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Associated evolution of fruit size, fruit color and spines in Neotropical palms

Cite this dataset

Ferreira do Nascimento, Lucas et al. (2020). Associated evolution of fruit size, fruit color and spines in Neotropical palms [Dataset]. Dryad.


Understanding how ecological interactions have shaped the evolutionary dynamics of species traits remains a challenge in evolutionary ecology. Combining trait evolution models and phylogenies, we analyzed the evolution of characters associated with seed dispersal (fruit size and color) and herbivory (spines) in Neotropical palms to infer the role of these opposing animal-plant interactions in driving evolutionary patterns. We found that the evolution of fruit color and fruit size were associated in Neotropical palms, supporting the adaptive interpretation of seed-dispersal syndromes and highlighting the role of frugivores in shaping plant evolution. Furthermore, we revealed a positive association between fruit size and the presence of spines on palm leaves, bracteas and stems. We hypothesize that interactions between palms and large-bodied frugivores/herbivores may explain the evolutionary relationship between fruit size and spines. Large-bodied frugivores, such as extinct megafauna, besides consuming the fruits and dispersing large seeds, may also have consumed the leaves or damaged the plants, thus simultaneously favoring the evolution of large fruits and defensive structures. Our findings show how current trait patterns can be understood as the result of the interplay between antagonistic and mutualistic interactions that have happened throughout the evolutionary history of a clade.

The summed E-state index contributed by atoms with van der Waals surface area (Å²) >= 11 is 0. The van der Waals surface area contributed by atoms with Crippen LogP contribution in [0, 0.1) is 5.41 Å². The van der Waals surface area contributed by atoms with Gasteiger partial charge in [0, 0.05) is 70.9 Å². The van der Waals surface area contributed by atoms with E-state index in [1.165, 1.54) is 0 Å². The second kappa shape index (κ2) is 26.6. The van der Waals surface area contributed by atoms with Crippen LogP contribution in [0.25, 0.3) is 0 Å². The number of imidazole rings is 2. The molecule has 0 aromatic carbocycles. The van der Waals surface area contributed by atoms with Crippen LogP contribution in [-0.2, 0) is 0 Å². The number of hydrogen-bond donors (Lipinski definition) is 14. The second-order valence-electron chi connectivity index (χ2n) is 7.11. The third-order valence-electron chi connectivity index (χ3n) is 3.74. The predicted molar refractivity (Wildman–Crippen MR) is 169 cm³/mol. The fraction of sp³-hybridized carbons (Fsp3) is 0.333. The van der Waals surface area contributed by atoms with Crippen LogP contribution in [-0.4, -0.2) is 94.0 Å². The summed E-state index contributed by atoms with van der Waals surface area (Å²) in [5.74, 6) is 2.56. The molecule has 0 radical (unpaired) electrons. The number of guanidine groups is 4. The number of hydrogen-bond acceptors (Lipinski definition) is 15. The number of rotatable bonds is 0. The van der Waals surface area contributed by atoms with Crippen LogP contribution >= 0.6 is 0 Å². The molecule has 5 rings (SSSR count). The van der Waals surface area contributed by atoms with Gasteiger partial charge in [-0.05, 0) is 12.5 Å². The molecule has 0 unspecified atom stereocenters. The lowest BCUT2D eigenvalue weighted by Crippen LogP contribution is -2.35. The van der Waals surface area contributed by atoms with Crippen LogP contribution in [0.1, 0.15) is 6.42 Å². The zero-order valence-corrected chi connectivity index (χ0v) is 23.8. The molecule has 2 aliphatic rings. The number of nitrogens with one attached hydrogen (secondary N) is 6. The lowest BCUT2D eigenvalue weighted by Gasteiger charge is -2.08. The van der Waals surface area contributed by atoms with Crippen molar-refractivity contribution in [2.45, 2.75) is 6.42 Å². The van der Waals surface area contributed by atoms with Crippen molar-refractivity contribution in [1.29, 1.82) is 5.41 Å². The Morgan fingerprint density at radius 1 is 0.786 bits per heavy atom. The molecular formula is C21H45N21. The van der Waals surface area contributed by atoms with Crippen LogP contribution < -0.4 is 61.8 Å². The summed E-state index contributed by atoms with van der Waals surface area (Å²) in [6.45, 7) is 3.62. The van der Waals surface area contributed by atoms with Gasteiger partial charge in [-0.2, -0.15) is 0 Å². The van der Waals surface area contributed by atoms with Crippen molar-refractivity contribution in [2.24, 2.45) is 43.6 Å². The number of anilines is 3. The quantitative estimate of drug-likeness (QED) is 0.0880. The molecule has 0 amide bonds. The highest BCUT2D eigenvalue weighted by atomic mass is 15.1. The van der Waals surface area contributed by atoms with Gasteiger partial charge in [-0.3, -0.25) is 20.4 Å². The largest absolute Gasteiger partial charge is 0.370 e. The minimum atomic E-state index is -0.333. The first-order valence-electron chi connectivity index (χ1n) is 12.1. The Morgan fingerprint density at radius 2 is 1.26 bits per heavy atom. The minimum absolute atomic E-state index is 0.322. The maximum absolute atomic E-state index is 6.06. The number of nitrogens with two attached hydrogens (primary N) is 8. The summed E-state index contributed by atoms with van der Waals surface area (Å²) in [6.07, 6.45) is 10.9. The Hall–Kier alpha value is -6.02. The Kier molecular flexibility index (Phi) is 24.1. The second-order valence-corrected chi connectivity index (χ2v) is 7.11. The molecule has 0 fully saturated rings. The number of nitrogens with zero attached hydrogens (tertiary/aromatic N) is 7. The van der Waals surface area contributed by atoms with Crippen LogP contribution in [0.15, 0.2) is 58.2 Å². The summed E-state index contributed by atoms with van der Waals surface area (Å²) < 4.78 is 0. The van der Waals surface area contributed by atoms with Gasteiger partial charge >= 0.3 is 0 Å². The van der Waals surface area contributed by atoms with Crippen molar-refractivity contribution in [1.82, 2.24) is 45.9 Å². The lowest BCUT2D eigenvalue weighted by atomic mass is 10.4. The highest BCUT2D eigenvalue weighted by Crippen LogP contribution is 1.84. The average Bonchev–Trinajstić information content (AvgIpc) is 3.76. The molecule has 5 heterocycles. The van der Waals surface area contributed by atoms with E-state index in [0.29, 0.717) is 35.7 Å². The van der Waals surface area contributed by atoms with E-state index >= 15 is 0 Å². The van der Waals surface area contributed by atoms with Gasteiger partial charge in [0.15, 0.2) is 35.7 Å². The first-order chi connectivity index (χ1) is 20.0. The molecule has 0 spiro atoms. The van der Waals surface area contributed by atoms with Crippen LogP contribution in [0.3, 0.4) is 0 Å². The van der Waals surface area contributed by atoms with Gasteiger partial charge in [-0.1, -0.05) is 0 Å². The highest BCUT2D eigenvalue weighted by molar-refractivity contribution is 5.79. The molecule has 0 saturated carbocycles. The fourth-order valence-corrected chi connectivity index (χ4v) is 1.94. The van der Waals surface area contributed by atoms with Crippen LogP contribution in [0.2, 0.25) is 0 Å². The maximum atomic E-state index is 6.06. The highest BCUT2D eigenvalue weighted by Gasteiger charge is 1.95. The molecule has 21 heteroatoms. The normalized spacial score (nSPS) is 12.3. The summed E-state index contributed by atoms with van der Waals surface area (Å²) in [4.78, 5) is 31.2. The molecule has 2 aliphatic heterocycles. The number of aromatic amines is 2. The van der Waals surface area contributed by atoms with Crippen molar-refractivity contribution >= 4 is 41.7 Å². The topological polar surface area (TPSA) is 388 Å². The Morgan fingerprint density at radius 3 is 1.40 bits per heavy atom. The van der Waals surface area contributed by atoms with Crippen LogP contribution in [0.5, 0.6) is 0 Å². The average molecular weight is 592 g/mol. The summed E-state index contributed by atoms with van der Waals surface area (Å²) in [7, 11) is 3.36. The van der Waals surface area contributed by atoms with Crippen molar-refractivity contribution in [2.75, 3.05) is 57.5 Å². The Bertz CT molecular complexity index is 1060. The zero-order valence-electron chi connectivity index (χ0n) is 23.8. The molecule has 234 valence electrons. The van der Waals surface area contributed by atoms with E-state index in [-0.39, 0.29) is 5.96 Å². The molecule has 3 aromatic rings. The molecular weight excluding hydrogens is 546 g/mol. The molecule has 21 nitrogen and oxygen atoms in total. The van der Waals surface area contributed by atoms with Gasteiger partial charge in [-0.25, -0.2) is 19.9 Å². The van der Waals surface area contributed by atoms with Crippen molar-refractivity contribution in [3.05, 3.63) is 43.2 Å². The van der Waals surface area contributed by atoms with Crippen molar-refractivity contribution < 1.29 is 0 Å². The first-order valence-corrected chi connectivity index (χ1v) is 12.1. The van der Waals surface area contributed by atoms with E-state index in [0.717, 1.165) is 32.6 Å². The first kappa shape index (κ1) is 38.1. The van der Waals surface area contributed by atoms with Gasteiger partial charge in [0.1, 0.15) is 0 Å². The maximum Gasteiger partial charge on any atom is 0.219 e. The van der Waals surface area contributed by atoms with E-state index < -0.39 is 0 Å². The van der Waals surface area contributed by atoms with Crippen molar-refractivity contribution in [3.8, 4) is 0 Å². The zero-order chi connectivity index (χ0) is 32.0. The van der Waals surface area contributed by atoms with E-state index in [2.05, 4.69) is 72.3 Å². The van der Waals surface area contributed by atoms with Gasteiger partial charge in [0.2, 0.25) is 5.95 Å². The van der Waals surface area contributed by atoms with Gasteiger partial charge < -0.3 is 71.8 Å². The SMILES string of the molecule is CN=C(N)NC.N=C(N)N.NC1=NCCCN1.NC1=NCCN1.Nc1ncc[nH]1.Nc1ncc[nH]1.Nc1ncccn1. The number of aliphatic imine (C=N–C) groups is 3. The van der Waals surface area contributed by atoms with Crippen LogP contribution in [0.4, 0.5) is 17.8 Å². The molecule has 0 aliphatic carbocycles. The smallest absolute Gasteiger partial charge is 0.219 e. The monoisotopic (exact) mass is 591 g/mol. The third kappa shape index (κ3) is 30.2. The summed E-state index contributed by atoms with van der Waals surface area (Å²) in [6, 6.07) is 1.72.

We built a dataset on palm traits using information from the literature. Most of the data on traits was obtained from Henderson et al. (1995). In cases where no information from Henderson et al. (1995) was found, we completed the dataset with information from Lorenzi et al. (2004). We classified palm species into two categories according to the predominant color of the mature fruit: "colorful fruits" (red, black and purple) and "dull-colored fruits" (green, yellow, brown and orange), reflecting colors that have been related to bird and mammal frugivory, respectively (Gautier-Hion et al. 1985, Nevo et al. 2018a). We considered only the color of ripe fruits and discarded those species for which the information about color was ambiguous. We also classified all species according to the presence ("with spines") and absence ("spineless") of spines. We consider spines to be any stiff sharply pointed structure (Grubb 1992) that is present either at the stem, peduncular bract, rachis or petioles, which is often associated with defense specifically related to mammalian herbivory (Charles-Dominique et al. 2016).

Usage notes

Data used in the analyses containing fruit length (cm), fruit color and presence (1) or absence (0) of spines for each Neotropical palm species. Information on certain traits was Not Available (NA) for a few species.




Coordenação de Aperfeicoamento de Pessoal de Nível Superior, Award: Finance Code 001

National Council for Scientific and Technological Development

FAPESP , Award: 2017/08406-7

Netherlands organization for Scientific Research , Award: 824.15.007

German Research Foundation, Award: FZT 118

FAPESP, Award: 2017/08406-7

Netherlands organization for Scientific Research, Award: 824.15.007

Deutsche Forschungsgemeinschaft, Award: FZT 118